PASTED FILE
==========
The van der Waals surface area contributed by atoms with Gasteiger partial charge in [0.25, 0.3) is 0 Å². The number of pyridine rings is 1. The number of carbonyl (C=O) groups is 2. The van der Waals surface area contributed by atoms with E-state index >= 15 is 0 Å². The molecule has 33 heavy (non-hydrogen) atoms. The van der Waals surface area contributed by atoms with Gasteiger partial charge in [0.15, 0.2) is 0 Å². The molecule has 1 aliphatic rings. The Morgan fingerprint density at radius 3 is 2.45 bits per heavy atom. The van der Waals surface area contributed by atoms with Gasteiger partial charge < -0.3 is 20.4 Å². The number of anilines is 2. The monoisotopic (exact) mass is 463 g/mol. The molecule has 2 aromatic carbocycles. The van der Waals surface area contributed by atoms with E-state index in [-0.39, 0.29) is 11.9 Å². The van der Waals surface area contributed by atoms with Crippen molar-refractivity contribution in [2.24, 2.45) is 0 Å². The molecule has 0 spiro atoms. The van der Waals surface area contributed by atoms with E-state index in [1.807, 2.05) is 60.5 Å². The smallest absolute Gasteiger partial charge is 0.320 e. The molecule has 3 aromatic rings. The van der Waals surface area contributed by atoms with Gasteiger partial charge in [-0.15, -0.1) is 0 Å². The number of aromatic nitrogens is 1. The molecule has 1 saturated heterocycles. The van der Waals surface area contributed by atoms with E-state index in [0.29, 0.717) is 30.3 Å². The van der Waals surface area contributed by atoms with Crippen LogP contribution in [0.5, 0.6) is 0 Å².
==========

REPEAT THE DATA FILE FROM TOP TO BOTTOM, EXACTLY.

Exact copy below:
The van der Waals surface area contributed by atoms with Gasteiger partial charge in [0.25, 0.3) is 0 Å². The number of pyridine rings is 1. The number of carbonyl (C=O) groups is 2. The van der Waals surface area contributed by atoms with E-state index >= 15 is 0 Å². The molecule has 33 heavy (non-hydrogen) atoms. The van der Waals surface area contributed by atoms with Gasteiger partial charge in [0.15, 0.2) is 0 Å². The molecule has 1 aliphatic rings. The Morgan fingerprint density at radius 3 is 2.45 bits per heavy atom. The van der Waals surface area contributed by atoms with Gasteiger partial charge < -0.3 is 20.4 Å². The number of anilines is 2. The monoisotopic (exact) mass is 463 g/mol. The molecule has 2 aromatic carbocycles. The van der Waals surface area contributed by atoms with E-state index in [-0.39, 0.29) is 11.9 Å². The van der Waals surface area contributed by atoms with Crippen molar-refractivity contribution in [2.24, 2.45) is 0 Å². The molecule has 0 spiro atoms. The van der Waals surface area contributed by atoms with E-state index in [1.807, 2.05) is 60.5 Å². The smallest absolute Gasteiger partial charge is 0.320 e. The molecule has 3 aromatic rings. The van der Waals surface area contributed by atoms with Gasteiger partial charge in [-0.15, -0.1) is 0 Å². The number of aromatic nitrogens is 1. The molecule has 1 saturated heterocycles. The van der Waals surface area contributed by atoms with E-state index in [0.29, 0.717) is 30.3 Å². The van der Waals surface area contributed by atoms with Crippen LogP contribution in [0.5, 0.6) is 0 Å².